George Swinton, LL.D., June 2, 1987
George Swinton

I have the honour to present George Swinton.

As an artist, as a critic, as an author, and not by any means least, as a professor of both studio art and art history at this and other universities, he has made diverse and distinguished contributions to our national cultures and our national life that today, as his fellow Manitobans and members of this University, we are proud to recall and honour.

Mr. Swinton was born in Vienna, Austria and studied Economics and Political Science at the Hochschule fur Welthandel from 1936 to 1938. He came to Canada in 1939, and after serving throughout World War II in the Intelligence Corps of the Canadian Army, he completed his undergraduate work in economics at McGill University in 1946. During the war, however, his life-long interest in art had been awakened, and so he enrolled at the Montreal School of Art and Design, and, later, at the Art Students' League of New York. After this initial training, he moved through a variety of experiences, including Curator of the Saskatoon Art Centre, instructor in art at Smith College, Artist-in-Residence at Queen's University, and Assistant Chief of Industrial Design at the National Gallery of Canada, before coming to The University of Manitoba School of Art in 1954. He remained at The University of Manitoba until 1974, when much to our loss, he was appointed Professor of Art History at Carleton University. After having spent two months as visiting professor at the University of Leningrad in 1981, he returned to Carleton and remained there as an Artist-in-Residence and Adjunct Professor in Art History until his appointment as Professor Emeritus in 1985.

Mr. Swinton's paintings, prints,and drawings have been exhibited widely in Canada and the United States. He has had over thirty solo shows of his work, including two major retrospectives at the Winnipeg Art Gallery in 1960 and in 1968, and a major retrospective at Carleton University in 1982. His work has been included in six Montreal Spring Exhibitions, four Canadian Biennials, and in eight Winnipeg Biennials. His work is represented in the permanent collections of the National Gallery of Canada, the Winnipeg Art Gallery, the Beaverbrook Gallery, the Confederation Arts Centre, the Etherington Art Centre, the Glenbow Foundation, the Vancouver Art Gallery, and numerous other public and private collections.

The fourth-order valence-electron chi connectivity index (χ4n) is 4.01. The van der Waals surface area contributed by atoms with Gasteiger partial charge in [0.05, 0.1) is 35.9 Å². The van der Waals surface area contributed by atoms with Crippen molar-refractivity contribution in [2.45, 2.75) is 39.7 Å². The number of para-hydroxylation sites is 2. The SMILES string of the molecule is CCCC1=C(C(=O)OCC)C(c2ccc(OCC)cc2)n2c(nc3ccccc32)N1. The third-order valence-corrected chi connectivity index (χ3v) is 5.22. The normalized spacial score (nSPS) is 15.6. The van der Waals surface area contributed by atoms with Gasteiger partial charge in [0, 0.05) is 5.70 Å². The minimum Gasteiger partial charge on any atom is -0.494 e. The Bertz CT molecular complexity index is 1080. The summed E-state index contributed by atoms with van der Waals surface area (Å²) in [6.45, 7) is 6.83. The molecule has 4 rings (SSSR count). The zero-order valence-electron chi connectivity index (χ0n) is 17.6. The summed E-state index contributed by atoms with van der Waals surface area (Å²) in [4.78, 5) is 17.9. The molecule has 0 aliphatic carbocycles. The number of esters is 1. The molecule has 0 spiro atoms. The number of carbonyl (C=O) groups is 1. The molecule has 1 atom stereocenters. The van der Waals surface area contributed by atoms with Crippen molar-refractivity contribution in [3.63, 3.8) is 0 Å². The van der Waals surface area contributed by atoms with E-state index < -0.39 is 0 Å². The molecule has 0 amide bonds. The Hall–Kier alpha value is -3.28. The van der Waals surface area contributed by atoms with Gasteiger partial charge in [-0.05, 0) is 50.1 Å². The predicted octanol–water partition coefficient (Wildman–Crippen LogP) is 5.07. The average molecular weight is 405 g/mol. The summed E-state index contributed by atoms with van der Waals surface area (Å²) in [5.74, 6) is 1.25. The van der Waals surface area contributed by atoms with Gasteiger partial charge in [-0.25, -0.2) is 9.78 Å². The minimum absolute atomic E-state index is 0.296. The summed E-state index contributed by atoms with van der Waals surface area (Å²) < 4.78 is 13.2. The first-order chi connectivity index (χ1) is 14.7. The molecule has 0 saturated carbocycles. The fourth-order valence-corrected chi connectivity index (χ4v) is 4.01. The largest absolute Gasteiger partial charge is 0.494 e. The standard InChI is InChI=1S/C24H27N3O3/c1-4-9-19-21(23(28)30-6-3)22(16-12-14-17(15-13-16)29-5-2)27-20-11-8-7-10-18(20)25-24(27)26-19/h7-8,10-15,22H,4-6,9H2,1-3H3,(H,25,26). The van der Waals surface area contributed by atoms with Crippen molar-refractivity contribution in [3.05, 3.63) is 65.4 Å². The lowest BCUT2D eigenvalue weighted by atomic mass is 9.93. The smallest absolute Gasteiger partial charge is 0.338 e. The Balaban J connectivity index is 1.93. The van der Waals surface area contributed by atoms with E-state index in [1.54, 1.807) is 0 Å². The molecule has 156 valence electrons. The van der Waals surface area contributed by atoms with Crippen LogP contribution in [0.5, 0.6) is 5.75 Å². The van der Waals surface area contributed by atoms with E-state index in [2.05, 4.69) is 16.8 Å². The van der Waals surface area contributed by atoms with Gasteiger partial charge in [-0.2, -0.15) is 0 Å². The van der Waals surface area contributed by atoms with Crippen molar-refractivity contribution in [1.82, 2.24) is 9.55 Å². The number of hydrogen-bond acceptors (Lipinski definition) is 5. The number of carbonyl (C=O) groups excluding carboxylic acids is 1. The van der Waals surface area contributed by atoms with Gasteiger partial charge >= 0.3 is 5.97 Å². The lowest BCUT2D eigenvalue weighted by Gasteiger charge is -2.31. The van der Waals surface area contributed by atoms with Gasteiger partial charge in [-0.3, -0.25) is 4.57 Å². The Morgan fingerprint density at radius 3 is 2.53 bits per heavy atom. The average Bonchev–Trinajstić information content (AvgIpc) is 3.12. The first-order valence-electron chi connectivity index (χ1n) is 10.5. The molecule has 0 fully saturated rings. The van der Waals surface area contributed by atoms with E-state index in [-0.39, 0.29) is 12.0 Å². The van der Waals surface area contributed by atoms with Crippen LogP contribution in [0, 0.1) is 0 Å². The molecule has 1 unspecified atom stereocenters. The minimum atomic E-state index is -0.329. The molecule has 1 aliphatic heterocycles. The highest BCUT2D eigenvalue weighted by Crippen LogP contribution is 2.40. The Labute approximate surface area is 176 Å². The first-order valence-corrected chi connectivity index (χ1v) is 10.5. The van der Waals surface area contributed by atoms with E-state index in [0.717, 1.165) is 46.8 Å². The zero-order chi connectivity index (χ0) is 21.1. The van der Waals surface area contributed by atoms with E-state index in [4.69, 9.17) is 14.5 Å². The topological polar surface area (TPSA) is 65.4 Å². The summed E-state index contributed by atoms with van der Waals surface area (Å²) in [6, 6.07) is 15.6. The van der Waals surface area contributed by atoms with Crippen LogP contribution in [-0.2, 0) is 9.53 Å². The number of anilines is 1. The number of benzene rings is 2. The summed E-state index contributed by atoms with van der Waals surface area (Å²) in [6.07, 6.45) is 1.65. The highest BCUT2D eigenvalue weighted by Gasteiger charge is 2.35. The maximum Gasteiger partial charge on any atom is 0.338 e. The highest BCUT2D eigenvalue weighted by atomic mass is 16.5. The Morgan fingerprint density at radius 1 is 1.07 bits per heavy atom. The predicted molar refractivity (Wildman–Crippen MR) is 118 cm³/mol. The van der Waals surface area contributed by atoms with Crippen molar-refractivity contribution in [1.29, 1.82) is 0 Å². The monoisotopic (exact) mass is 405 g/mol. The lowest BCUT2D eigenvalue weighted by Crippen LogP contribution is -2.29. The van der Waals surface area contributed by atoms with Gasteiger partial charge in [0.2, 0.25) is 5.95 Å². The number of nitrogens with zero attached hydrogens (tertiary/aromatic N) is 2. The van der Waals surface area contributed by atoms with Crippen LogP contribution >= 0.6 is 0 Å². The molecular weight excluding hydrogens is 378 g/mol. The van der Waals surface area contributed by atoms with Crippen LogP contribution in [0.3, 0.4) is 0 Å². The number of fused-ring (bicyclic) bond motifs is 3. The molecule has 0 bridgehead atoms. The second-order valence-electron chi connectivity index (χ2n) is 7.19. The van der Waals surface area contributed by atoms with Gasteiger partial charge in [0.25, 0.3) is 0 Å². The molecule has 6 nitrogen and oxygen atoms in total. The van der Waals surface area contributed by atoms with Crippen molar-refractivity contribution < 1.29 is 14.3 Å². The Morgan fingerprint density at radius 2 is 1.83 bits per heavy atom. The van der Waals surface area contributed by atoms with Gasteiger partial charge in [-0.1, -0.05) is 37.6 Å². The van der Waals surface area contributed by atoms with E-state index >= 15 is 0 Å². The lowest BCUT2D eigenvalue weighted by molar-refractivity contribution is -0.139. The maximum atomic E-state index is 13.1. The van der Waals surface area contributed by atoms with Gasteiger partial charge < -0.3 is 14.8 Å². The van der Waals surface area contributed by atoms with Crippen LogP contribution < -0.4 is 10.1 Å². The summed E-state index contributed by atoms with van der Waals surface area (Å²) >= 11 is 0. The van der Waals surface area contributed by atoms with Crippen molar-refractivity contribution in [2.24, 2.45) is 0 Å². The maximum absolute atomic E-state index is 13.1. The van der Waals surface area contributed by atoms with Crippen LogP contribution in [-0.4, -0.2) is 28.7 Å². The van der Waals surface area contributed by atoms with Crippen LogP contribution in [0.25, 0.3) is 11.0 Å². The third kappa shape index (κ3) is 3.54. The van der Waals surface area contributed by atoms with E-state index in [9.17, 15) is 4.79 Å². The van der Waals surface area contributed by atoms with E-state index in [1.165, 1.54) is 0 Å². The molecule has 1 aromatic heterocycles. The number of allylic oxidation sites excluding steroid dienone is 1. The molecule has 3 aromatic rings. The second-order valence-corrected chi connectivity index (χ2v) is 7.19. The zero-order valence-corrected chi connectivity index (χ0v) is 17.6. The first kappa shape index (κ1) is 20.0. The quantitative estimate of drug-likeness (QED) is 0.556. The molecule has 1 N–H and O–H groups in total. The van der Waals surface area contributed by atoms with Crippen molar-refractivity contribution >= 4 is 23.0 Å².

Shortly after his arrival at The University of Manitoba in 1954, while on an arctic painting trip, Mr. Swinton developed an interest in Inuit Art. He recognized that many of the soapstone carvings being done in the North were valid works of art in their own right, and that while Eskimo artists were influenced by the cultures of English and French Canada, nonetheless their artistic perceptions and the sculptures that they produced were unique to their native culture. It is for his extensive writings on contemporary Inuit Art that Mr. Swinton is best known. He has presented numerous lectures and papers, and written well over a hundred articles for national and local periodicals. He has published two well known works on Inuit Art: Eskimo Sculpture in 1965, and Sculpture of the Eskimo in 1972. Some will say "because of", while others will say "in spite of", the scholarly excellence of these books, they have achieved an unlikely measure of popular success. The first spent some weeks on the Canadian best-seller list, while the second is in its third edition, and has been recently released in a fourth, paper-bound edition. Mr. Swinton's third book, Inuit Art in Change, is presently in manuscript, and is to be published in the near future by McClelland and Stewart. He is recognized internationally as the first authority on Inuit Art. Mr. Swinton's extensive archives, and his magnificent collection of Inuit Art is now part of the permanent collection of the Winnipeg Art Gallery, and will be on display in the fall of 1987.

Mr. Swinton has also served on numerous boards and committees; to name but a few, he was at various times the Canadian Universities representative at the UNESCO Conference on Films on Art, the Canadian Universities representative on the Canadian Centennial Commission in 1966/67, a member of the National Capital Commission's Advisory Committee on the Visual Arts, a member of the Winnipeg Art Gallery Board of Governors, and a member of the Ottawa School of Art Board of Directors.

Canada has recognized his outstanding achievements by awarding him the Centennial Medal in 1967, and by inducting him into the Order of Canada in 1979.
Mr. Chancellor, it is my privilege to ask, in the name of the Senate of The University of Manitoba, that you now confer on George Swinton the degree of Doctor of Laws, honoris causa.